# BCH Formula Example: Solving with [b,b^{\dagger}]=I

• LagrangeEuler
This results in$$\left[ e^A , b \right] = \sum_{n=0}^{\infty} \dfrac{A^n b - b A^n}{n!}$$Substituting this back into the original equation, we get$$D\left(\beta\right)bD\left(-\beta\right) = e^A b e^{-A} = \left( \sum_{n=0}^{\infty} \dfrac{A^n b - b A^n}{n!} + b e^A \right) e^{-A}$$Using the property that ##e^A e^{-A} = I##, we
LagrangeEuler
Homework Statement
I want to calculate $$D(\beta)bD(-\beta)$$
where b is ladder operator in problem of LHO and ##\beta## is complex number.
$$D(\beta)=exp(\beta b^{\dagger}-\beta^*b)$$
Relevant Equations
Commutator $$[b,b^{\dagger}]=I$$
BCH formula:
$$e^Ae^B=exp(A+B+\frac{1}{2}[A,B]+\frac{1}{12}[A,[A,B]]+\frac{1}{12}[B,[A,B]]+...)$$
From
$$[b,b^{\dagger}]=I$$ it is easy to see that
$$[b,[b,b^{\dagger}]]=[b^{\dagger},[b,b^{\dagger}]]=0.$$
And from that
$$e^be^{b^{\dagger}}=e^{b+b^{\dagger}}e^{\frac{1}{2}I}$$
Using that I get
$$exp(\beta b^{\dagger}-\beta^*b)=e^{\beta b^{\dagger}}e^{-\beta^*b}e^{-\frac{1}{2}|\beta|^2I}$$.
So
$$D(\beta)bD(-\beta)=e^{\beta b^{\dagger}}e^{-\beta^*b}e^{-\frac{1}{2}|\beta|^2I}be^{-\beta b^{\dagger}}e^{\beta^*b}e^{-\frac{1}{2}|\beta|^2I}$$
and I do not see what to do from here.

For my taste these notations are far too sloppy, esp. the fact that you do not distinguish ##b## and ##\mathfrak{ad}b##. So assuming you made no mistake, you have
Correction:
\begin{align*}
D(\beta)bD(-\beta) &= (\exp(\beta b^\dagger)(\exp(-\beta^*b)b(\exp(\beta b)(\exp(-\beta b^\dagger)\cdot e^{-|\beta|^2}\\ &= e^{-|\beta|^2} \cdot \operatorname{Ad}(\exp(\beta b^\dagger)\cdot (\exp(-\beta^*b) ) (b)
\end{align*}
since ##e^I## commutes with everything and the rest is the conjugation by ##\exp( \beta b^\dagger) ## and ## \exp (- \beta^* b) ##.

Last edited:

LagrangeEuler said:
The adjoint representation of the Lie group on its tangent space. It is a conjugation: ##\exp(-\beta b^*) \stackrel{ \operatorname{Ad}}{\longmapsto} \left( b \longmapsto \exp(-\beta b^*)b\exp(\beta b^*)\right)##

Last edited:
Correct result should be
$$D(\beta)bD(-\beta)=b-\beta I$$. And I am still not sure how to get this.

LagrangeEuler said:
Correct result should be
$$D(\beta)bD(-\beta)=b-\beta I$$. And I am still not sure how to get this.
Why not calculate it directly without BCH?
\begin{align*}
D(\beta)bD(-\beta)&= \exp(\beta b^\dagger - \beta^* b)b \exp(-(\beta b^\dagger - \beta^* b)) \\
&= \operatorname{Ad}(\exp(\beta b^\dagger - \beta^* b))(b) \\
&= \exp(\operatorname{ad}(\beta b^\dagger - \beta^* b))(b) \\
&= \left( 1 + \operatorname{ad}(\beta b^\dagger - \beta^* b) + \dfrac{1}{2!} \operatorname{ad}^2(\beta b^\dagger - \beta^* b)+\ldots \right)(b)\\
&= b+ [\beta b^\dagger - \beta^* b,b] + \dfrac{1}{2} [\beta b^\dagger - \beta^* b,[\beta b^\dagger - \beta^* b,b]] + \dfrac{1}{3!} [\beta b^\dagger - \beta^* bv,[\beta b^\dagger - \beta^* b,[\beta b^\dagger - \beta^* b,b]]]+\ldots
\end{align*}

Thanks. You will obviously get good result in this way. However I am not familiar with adjoint representation. Is it possible to solve it without it?

LagrangeEuler said:
Thanks. You will obviously get good result in this way. However I am not familiar with adjoint representation. Is it possible to solve it without it?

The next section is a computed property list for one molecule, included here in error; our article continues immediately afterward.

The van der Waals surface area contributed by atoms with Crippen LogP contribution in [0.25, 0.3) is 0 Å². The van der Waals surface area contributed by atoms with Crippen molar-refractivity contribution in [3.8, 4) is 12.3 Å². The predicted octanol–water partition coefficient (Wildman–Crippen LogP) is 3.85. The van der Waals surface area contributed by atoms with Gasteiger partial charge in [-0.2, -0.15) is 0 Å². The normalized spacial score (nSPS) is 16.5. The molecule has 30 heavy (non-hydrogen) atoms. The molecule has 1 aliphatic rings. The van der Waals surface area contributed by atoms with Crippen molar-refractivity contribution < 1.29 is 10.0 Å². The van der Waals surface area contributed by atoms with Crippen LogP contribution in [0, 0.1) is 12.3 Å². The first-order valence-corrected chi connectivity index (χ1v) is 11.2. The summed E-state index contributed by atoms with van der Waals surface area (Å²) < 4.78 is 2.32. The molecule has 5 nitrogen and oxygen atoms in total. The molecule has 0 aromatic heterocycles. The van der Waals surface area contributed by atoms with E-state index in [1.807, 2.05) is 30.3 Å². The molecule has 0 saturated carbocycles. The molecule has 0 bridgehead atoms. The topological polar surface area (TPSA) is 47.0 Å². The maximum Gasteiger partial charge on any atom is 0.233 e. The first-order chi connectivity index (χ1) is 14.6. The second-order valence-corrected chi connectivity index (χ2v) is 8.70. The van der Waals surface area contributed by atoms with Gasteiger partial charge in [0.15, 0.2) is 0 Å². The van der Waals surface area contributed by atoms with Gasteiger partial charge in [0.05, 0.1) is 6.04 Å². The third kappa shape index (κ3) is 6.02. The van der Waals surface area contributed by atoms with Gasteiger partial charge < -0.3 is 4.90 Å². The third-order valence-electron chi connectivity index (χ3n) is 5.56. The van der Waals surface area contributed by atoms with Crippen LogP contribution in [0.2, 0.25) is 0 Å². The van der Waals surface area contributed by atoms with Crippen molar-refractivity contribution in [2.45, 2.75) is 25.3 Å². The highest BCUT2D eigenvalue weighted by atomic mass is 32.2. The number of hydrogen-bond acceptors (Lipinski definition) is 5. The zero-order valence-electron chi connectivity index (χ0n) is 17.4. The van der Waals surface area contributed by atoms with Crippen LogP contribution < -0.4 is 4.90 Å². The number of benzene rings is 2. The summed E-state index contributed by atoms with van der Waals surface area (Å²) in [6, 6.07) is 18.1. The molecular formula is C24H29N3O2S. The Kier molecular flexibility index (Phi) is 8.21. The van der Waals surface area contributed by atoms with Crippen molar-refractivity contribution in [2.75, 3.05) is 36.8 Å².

Without it in physics means nothing else than drop the notation. Physicists tend to use the same words regardless whether it takes places on the manifold (Lie group) or its tangent spaces (Lie algebra). If you're lucky they call the tangents generators. So without it means nothing else as to jump from line 1 directly to line 5.

Here is what formally happens (at the example of ##SU(2)##):
https://www.physicsforums.com/insights/representations-precision-important/
Btw. you can still use BCH. Just use it for the last line.

LagrangeEuler said:
Problem Statement: I want to calculate $$D(\beta)bD(-\beta)$$
where b is ladder operator in problem of LHO and ##\beta## is complex number.
$$D(\beta)=exp(\beta b^{\dagger}-\beta^*b)$$
Relevant Equations: Commutator $$[b,b^{\dagger}]=I$$

Writing ##A = \beta b^\dagger - \beta^* b## gives
\begin{align} D\left(\beta\right)bD\left(-\beta\right) &= e^A b e^{-A} \nonumber \\ &= \left( \left[ e^A , b \right] + b e^A \right) e^{-A} \nonumber \end{align}
Now, Calculate ##\left[ e^A , b \right]## using
\begin{align} \left[ A^n , b \right] &= \left[ A A^{n-1} , b \right] \nonumber \\ &= A \left[ A^{n-1} , b \right] + \left[ A , b \right] A^{n-1} \nonumber \end{align}
and mathematical induction.

## 1. What is the BCH formula?

The BCH (Baker-Campbell-Hausdorff) formula is a mathematical formula used to simplify the calculation of exponentials of operators in a Lie algebra. It is commonly used in quantum mechanics and other areas of physics.

## 2. How is the BCH formula used to solve with [b,b^{\dagger}]=I?

The BCH formula can be used to solve for the commutator [b,b^{\dagger}] in terms of the identity operator I. By substituting this solution into the original equation, [b,b^{\dagger}]=I, we can solve for the values of b and b^{\dagger}.

## 3. Can the BCH formula be used for any Lie algebra?

Yes, the BCH formula can be applied to any Lie algebra, as long as the operators involved satisfy certain conditions. These conditions include being linear, having a well-defined commutator, and being closed under multiplication.

## 4. Are there any limitations to using the BCH formula?

One limitation of the BCH formula is that it only provides an approximate solution for the exponential of an operator. This approximation becomes more accurate as the number of terms in the formula is increased, but it is not exact.

## 5. How is the BCH formula derived?

The BCH formula was first derived by mathematicians Einar Hille and Wilhelm Magnus in 1949. They used a series of mathematical techniques, including the Campbell-Baker-Hausdorff theorem, to simplify the calculation of exponentials of operators in a Lie algebra.

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